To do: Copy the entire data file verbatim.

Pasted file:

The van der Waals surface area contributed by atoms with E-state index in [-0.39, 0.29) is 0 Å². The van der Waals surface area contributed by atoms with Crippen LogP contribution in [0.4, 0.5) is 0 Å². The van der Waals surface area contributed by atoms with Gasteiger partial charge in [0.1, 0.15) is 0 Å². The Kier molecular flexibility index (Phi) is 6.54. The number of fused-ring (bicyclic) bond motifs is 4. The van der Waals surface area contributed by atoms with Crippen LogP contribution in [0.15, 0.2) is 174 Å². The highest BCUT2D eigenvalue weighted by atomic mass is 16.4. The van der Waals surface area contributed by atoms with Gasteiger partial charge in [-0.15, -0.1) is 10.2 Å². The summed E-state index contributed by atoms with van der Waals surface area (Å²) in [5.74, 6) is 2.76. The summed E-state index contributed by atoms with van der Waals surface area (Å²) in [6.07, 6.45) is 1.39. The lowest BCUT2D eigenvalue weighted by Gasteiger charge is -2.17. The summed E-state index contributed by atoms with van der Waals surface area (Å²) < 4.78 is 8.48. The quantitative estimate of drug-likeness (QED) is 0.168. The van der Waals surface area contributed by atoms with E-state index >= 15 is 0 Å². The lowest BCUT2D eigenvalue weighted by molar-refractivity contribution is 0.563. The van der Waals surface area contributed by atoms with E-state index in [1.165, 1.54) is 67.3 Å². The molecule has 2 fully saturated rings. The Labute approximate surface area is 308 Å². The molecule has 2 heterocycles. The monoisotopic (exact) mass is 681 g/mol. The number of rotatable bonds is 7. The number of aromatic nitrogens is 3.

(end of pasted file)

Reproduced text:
The van der Waals surface area contributed by atoms with E-state index in [-0.39, 0.29) is 0 Å². The van der Waals surface area contributed by atoms with Crippen LogP contribution in [0.4, 0.5) is 0 Å². The van der Waals surface area contributed by atoms with Gasteiger partial charge in [0.1, 0.15) is 0 Å². The Kier molecular flexibility index (Phi) is 6.54. The number of fused-ring (bicyclic) bond motifs is 4. The van der Waals surface area contributed by atoms with Crippen LogP contribution in [0.15, 0.2) is 174 Å². The highest BCUT2D eigenvalue weighted by atomic mass is 16.4. The van der Waals surface area contributed by atoms with Gasteiger partial charge in [-0.15, -0.1) is 10.2 Å². The summed E-state index contributed by atoms with van der Waals surface area (Å²) in [5.74, 6) is 2.76. The summed E-state index contributed by atoms with van der Waals surface area (Å²) in [6.07, 6.45) is 1.39. The lowest BCUT2D eigenvalue weighted by Gasteiger charge is -2.17. The summed E-state index contributed by atoms with van der Waals surface area (Å²) < 4.78 is 8.48. The quantitative estimate of drug-likeness (QED) is 0.168. The van der Waals surface area contributed by atoms with E-state index >= 15 is 0 Å². The lowest BCUT2D eigenvalue weighted by molar-refractivity contribution is 0.563. The van der Waals surface area contributed by atoms with E-state index in [1.165, 1.54) is 67.3 Å². The molecule has 2 fully saturated rings. The Labute approximate surface area is 308 Å². The molecule has 2 heterocycles. The monoisotopic (exact) mass is 681 g/mol. The number of rotatable bonds is 7. The number of aromatic nitrogens is 3.